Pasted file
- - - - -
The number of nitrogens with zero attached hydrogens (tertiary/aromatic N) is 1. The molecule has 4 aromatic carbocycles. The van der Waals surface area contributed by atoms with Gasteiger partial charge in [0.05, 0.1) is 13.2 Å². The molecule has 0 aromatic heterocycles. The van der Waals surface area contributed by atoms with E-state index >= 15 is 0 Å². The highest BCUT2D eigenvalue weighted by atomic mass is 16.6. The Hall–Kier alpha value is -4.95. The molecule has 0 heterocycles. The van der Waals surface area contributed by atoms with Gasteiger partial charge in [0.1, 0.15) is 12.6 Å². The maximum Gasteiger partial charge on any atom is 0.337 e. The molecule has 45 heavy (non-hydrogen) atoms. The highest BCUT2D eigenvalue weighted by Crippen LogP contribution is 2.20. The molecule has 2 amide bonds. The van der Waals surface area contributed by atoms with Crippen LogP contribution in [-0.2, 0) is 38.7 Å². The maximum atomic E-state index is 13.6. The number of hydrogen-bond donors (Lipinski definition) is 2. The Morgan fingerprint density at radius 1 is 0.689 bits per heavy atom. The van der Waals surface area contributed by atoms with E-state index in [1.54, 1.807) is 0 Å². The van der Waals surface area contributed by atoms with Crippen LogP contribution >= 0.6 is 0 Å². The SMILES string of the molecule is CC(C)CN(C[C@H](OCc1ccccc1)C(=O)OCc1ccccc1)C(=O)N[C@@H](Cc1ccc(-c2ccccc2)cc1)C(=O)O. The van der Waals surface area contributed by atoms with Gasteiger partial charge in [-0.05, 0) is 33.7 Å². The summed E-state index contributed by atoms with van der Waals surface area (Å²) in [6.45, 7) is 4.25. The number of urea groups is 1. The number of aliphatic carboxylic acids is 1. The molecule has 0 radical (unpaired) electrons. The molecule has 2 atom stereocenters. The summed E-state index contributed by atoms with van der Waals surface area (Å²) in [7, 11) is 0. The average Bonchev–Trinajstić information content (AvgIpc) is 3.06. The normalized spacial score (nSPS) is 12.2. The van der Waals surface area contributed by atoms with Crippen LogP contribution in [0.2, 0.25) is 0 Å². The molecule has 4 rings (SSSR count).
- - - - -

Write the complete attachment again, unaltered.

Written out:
The number of nitrogens with zero attached hydrogens (tertiary/aromatic N) is 1. The molecule has 4 aromatic carbocycles. The van der Waals surface area contributed by atoms with Gasteiger partial charge in [0.05, 0.1) is 13.2 Å². The molecule has 0 aromatic heterocycles. The van der Waals surface area contributed by atoms with E-state index >= 15 is 0 Å². The highest BCUT2D eigenvalue weighted by atomic mass is 16.6. The Hall–Kier alpha value is -4.95. The molecule has 0 heterocycles. The van der Waals surface area contributed by atoms with Gasteiger partial charge in [0.1, 0.15) is 12.6 Å². The maximum Gasteiger partial charge on any atom is 0.337 e. The molecule has 45 heavy (non-hydrogen) atoms. The highest BCUT2D eigenvalue weighted by Crippen LogP contribution is 2.20. The molecule has 2 amide bonds. The van der Waals surface area contributed by atoms with Crippen LogP contribution in [-0.2, 0) is 38.7 Å². The maximum atomic E-state index is 13.6. The number of hydrogen-bond donors (Lipinski definition) is 2. The Morgan fingerprint density at radius 1 is 0.689 bits per heavy atom. The van der Waals surface area contributed by atoms with E-state index in [1.54, 1.807) is 0 Å². The van der Waals surface area contributed by atoms with Crippen LogP contribution >= 0.6 is 0 Å². The SMILES string of the molecule is CC(C)CN(C[C@H](OCc1ccccc1)C(=O)OCc1ccccc1)C(=O)N[C@@H](Cc1ccc(-c2ccccc2)cc1)C(=O)O. The van der Waals surface area contributed by atoms with Gasteiger partial charge in [-0.05, 0) is 33.7 Å². The summed E-state index contributed by atoms with van der Waals surface area (Å²) in [6.45, 7) is 4.25. The number of urea groups is 1. The number of aliphatic carboxylic acids is 1. The molecule has 0 radical (unpaired) electrons. The molecule has 2 atom stereocenters. The summed E-state index contributed by atoms with van der Waals surface area (Å²) in [7, 11) is 0. The average Bonchev–Trinajstić information content (AvgIpc) is 3.06. The normalized spacial score (nSPS) is 12.2. The van der Waals surface area contributed by atoms with Crippen LogP contribution in [0.2, 0.25) is 0 Å². The molecule has 4 rings (SSSR count).